The Bovina Town Planning Board is expected to vote Tuesday on an amendment for the town that would ban commercial and residential wind turbines.
The board will first have a public hearing to discuss the amendment, said Town Councilman Charles McIntosh. That hearing is scheduled for 5:30 p.m. in the town hall.
McIntosh said small turbines _ about 120 feet tall _ are allowed if they pass a site-plan review. He said there haven’t been plans proposing turbines in the town.
“I believe this is a historic event for Bovina,” said Tom Craveiro, co-director of the Alliance for Bovina, which opposes commercial wind farms. “Bovina will probably be the fourth or fifth town in upstate New York to ban commercial wind turbines.”
Craveiro said town councilmen haven’t shared their viewpoints on the amendment, but citizens have. He said he feels the councilmen will listen “to the voice of the people.”
Bovina is one of several towns in Delaware County that is coming up on a deadline on a wind-turbine moratorium. Meredith’s is set to expire next month, said Town Supervisor Frank Bachler. He said the Town Planning Board has spent a great deal of time working on a wind ordinance.
“We would allow no wind turbines in the town of Meredith,” Bachler said of the potential ordinance.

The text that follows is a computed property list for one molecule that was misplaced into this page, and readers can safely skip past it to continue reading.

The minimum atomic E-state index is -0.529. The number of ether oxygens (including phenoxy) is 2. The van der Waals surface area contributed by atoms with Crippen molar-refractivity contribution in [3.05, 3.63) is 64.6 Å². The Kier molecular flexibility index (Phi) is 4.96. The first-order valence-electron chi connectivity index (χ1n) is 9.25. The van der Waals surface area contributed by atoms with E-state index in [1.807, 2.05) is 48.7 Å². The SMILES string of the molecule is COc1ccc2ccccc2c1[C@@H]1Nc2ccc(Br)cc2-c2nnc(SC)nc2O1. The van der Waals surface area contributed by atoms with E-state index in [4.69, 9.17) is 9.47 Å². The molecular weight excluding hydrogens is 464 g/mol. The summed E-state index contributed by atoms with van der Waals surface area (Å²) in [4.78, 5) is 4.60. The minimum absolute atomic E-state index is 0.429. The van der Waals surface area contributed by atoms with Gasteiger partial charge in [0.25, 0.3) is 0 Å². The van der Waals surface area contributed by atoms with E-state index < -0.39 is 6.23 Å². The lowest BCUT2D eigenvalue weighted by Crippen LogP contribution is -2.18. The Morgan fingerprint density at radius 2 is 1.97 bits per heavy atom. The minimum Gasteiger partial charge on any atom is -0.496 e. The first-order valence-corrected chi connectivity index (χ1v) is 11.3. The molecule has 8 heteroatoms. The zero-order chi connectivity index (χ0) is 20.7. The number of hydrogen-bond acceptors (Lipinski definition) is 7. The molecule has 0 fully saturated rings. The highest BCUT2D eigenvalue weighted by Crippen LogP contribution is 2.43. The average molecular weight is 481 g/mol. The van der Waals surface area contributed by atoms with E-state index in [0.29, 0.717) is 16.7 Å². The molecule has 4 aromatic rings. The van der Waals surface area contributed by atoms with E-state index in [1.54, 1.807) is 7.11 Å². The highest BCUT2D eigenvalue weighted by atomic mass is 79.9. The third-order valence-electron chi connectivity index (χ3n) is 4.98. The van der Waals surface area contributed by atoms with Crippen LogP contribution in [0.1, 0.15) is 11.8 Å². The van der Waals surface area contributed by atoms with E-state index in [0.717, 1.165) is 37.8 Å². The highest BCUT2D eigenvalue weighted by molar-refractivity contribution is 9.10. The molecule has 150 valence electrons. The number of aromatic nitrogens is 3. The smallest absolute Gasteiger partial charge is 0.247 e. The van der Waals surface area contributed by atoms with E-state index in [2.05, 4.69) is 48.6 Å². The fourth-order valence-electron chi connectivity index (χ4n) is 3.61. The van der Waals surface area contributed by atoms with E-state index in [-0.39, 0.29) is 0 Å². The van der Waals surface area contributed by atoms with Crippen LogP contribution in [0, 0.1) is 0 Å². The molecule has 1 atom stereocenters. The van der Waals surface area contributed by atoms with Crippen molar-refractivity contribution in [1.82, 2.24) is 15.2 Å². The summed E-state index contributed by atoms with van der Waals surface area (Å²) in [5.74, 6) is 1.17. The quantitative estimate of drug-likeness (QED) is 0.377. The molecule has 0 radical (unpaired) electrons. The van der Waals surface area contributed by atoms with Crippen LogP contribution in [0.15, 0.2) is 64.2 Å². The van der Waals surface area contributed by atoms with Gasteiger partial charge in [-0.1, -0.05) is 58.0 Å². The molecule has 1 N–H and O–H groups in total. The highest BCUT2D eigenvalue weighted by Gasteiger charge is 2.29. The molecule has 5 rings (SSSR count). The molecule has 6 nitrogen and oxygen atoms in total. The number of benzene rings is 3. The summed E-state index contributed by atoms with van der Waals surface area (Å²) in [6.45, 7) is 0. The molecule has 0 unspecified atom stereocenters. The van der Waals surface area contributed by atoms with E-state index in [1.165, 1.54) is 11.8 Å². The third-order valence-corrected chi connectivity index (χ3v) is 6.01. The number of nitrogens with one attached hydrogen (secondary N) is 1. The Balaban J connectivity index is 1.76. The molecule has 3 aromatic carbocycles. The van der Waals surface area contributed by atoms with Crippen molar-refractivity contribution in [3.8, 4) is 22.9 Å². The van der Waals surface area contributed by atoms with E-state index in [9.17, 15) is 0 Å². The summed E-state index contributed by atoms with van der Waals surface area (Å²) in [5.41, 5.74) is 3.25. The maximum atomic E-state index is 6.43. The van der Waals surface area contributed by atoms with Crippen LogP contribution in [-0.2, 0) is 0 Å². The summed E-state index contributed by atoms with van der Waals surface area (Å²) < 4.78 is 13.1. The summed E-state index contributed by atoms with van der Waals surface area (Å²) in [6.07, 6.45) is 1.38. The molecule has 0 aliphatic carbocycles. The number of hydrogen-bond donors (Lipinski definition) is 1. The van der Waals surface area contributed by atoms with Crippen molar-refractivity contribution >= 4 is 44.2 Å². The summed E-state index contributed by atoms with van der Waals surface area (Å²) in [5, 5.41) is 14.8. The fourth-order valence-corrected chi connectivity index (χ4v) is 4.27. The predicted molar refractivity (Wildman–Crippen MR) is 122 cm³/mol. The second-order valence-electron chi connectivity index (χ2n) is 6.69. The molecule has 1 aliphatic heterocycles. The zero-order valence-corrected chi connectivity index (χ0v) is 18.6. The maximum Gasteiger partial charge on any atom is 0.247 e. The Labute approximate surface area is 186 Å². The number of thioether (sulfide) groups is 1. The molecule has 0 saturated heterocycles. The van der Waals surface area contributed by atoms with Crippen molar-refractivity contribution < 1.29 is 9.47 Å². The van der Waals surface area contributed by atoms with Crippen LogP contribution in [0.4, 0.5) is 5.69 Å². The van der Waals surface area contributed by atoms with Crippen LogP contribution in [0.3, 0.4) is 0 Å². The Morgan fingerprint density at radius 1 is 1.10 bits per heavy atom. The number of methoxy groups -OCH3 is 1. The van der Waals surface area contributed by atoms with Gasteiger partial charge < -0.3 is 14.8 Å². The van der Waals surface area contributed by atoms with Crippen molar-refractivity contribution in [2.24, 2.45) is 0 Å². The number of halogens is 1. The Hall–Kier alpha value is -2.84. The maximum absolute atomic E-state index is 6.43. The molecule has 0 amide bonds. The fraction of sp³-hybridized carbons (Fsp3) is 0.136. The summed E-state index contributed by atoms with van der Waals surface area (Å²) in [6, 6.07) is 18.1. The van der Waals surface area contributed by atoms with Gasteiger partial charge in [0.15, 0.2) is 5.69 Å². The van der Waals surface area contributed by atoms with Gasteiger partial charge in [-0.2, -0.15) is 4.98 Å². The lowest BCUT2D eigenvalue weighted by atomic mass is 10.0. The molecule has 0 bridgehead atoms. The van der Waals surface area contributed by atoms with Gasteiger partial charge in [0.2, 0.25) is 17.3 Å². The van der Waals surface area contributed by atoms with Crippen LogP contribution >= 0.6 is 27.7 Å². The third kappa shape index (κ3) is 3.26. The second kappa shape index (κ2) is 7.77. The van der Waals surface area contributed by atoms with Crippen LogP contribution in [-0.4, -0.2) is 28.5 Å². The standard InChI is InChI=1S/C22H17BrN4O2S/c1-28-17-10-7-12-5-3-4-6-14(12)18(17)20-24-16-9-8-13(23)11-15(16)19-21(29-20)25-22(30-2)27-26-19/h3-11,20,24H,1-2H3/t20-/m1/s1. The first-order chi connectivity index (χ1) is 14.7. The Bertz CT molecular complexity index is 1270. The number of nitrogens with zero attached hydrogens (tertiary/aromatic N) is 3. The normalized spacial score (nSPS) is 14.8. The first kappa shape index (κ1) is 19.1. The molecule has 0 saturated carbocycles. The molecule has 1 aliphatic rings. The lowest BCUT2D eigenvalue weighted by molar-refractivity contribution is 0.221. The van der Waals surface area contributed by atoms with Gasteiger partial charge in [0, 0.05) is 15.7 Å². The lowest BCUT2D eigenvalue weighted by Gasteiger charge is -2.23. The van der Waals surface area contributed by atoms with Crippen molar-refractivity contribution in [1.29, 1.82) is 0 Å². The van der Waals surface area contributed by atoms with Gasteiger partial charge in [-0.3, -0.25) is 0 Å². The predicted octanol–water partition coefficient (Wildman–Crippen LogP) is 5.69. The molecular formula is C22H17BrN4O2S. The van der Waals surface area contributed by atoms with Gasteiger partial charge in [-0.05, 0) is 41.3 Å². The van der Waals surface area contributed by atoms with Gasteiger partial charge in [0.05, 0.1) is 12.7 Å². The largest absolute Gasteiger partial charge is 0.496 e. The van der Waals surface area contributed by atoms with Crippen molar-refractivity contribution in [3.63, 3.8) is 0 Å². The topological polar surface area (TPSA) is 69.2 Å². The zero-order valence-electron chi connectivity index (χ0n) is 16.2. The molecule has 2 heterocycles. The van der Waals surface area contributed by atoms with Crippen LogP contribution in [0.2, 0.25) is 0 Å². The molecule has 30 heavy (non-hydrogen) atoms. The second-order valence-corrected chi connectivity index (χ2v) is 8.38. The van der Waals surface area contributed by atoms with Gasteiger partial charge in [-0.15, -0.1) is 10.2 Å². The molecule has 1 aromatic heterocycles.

Bachler said some differing opinions are on setbacks and shadow flicker. A setback is the distance between the turbine and other buildings; shadow flicker is the shadow that the blades of the turbines create.
The Meredith Planning Board met Monday night to further discuss its wind ordinance.
“There are people who want to build wind turbines,” Planning Board Chairwoman Keitha Capouya said. “The town has to have an ordinance.”
Capouya said she expects the moratorium to be extended until the ordinance is in place. Town Board and Planning Board members need to meet before the ordinance can be completed and passed.
“There’s not enough time,” Capouya said. “I don’t know how you make all the pieces come together.”
Capouya said there are “different philosophies” between the Town Board and Planning Board. Those differences need to be worked out before an ordinance is put in place, she said Thursday.
Capouya said it isn’t the job of the Planning Board to ban wind turbines in the town.
“The people should have a say in what happens in the community,” Capouya said.
It is the board’s responsibility to make decisions to preserve the health and safety of the town, Capouya said. That’s where research, data and decisions come in.
“This is a complex issue,” Capouya said. “We’re talking politics. We’re talking international corporations. We’re talking a lot of things.”
She continued, “We need to protect our citizens. We’re the only ones here to do it.”
By Amy L. Ashbridge
9 March 2007
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